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Amid the extreme heat that began on Wednesday and is expected to last until early next week, Californian electricity consumers have been urged not to charge their electric vehicles during peak demand hours to help ease the strain on the state’s electricity grid.
Temperatures in California and the West started rising to above 110 degrees F on Wednesday, with the heatwave expected to intensify through the holiday weekend and extend into early next week, the American Public Power Association, which represents public utilities, said.
Californians are thus expected to be asked via Flex alerts for voluntary energy conservation during the long weekend, the association added.
“During a Flex Alert, consumers are urged to reduce energy use from 4-9 p.m. when the system is most stressed because demand for electricity remains high and there is less solar energy available,” the association said.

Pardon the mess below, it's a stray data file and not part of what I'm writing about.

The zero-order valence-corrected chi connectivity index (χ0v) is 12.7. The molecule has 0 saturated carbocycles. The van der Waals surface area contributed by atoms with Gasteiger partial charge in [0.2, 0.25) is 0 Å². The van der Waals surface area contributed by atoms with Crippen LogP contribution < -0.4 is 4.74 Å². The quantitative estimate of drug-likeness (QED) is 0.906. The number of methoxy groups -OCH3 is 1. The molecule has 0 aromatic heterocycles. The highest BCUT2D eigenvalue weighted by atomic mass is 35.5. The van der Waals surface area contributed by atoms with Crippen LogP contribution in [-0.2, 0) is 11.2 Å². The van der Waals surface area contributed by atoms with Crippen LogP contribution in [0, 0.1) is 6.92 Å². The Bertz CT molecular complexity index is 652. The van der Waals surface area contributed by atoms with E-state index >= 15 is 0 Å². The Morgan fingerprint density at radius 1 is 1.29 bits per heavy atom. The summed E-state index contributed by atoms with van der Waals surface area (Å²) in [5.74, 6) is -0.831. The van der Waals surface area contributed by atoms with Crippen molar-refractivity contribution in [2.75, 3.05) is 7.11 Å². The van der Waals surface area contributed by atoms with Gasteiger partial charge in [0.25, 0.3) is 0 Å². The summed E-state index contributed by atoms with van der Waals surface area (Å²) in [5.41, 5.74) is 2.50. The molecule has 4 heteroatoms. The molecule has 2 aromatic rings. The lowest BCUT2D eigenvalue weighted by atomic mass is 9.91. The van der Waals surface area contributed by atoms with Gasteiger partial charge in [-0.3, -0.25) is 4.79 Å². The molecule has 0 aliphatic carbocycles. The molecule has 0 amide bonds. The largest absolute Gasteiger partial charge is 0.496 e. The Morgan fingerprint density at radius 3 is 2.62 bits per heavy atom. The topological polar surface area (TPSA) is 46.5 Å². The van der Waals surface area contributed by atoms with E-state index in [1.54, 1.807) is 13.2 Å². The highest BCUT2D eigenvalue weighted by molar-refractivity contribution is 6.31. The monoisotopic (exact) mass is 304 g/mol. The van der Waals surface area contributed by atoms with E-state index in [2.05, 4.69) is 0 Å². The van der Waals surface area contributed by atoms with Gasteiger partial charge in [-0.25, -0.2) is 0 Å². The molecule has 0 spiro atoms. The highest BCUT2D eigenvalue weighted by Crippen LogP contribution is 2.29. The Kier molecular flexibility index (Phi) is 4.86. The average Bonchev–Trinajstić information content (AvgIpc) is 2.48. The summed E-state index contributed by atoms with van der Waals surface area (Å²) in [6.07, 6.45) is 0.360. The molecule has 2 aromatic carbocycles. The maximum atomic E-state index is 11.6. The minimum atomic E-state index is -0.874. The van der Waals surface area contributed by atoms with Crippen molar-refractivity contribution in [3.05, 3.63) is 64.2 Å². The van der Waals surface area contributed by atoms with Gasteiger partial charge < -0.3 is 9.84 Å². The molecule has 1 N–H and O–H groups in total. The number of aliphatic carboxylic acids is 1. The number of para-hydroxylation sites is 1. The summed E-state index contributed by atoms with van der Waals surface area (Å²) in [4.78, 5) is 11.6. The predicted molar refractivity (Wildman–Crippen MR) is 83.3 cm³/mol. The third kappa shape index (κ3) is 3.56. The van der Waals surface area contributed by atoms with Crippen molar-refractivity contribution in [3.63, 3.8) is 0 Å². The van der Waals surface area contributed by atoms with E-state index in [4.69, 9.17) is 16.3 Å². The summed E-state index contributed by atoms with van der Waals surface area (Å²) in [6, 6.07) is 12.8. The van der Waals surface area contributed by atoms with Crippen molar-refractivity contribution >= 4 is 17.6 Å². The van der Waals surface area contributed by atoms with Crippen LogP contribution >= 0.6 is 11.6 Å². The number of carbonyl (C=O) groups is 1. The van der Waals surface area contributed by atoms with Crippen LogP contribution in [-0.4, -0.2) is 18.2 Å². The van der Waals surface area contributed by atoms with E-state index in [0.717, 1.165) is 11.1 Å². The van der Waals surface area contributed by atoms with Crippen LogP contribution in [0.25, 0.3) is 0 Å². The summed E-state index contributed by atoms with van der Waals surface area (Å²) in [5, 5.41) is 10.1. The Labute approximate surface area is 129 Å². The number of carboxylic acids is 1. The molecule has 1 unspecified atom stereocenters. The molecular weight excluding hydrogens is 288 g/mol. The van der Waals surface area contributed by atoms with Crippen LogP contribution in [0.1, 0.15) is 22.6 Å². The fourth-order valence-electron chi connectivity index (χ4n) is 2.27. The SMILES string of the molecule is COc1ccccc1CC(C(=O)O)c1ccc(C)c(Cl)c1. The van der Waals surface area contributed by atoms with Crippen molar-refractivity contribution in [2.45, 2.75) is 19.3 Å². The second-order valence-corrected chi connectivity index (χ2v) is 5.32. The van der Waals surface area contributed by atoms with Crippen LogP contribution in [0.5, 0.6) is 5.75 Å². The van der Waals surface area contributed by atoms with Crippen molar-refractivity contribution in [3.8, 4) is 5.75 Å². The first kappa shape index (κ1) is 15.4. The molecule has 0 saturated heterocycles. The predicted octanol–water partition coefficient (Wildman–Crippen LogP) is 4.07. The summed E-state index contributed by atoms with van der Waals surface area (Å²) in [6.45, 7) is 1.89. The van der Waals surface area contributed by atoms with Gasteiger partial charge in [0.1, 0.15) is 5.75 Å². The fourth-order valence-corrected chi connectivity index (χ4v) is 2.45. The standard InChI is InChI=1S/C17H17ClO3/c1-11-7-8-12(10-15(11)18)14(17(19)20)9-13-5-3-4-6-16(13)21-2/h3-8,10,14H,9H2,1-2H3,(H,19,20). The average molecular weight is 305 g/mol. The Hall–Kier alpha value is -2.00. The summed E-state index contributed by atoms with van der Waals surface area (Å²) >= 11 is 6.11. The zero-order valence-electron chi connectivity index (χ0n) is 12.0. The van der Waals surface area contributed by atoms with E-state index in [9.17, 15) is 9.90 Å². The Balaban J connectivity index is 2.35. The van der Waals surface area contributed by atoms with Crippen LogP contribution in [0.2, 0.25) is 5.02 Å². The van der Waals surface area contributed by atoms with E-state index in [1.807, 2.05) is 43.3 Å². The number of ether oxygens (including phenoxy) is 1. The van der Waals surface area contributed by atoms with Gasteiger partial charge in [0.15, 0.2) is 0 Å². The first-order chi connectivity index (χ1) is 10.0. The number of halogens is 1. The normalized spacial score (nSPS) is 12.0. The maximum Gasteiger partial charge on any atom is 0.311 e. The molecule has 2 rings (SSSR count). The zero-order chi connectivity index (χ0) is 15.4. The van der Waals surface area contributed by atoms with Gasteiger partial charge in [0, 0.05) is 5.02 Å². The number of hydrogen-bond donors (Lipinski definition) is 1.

“The top three conservation actions are to set thermostats to 78 degrees or higher, avoid using large appliances and charging electric vehicles, and turn off unnecessary lights,” it added.
Lowering electricity use during that time will ease the strain on the system, and prevent more drastic measures, including rotating power outages, according to the California Independent System Operator (CAISO).
Earlier this year, California and other U.S. states warned of electricity shortages as grids cannot cope with the imbalance between demand and supply heading into summer. In California, officials from three state agencies forecast that the electricity shortfall could reach 1,700 MW for the full year. However, this could soar to as much as 5,000 MW if the California grid's challenges do not get resolved. This means that between 1 and 4 million people are facing power shortages.
The call on consumers for energy conservation and limiting EV charging at peak demand hours comes just days after California banned sales of new internal combustion engine vehicles from 2035.
By Charles Kennedy for Oilprice.com
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Charles is a writer for Oilprice.com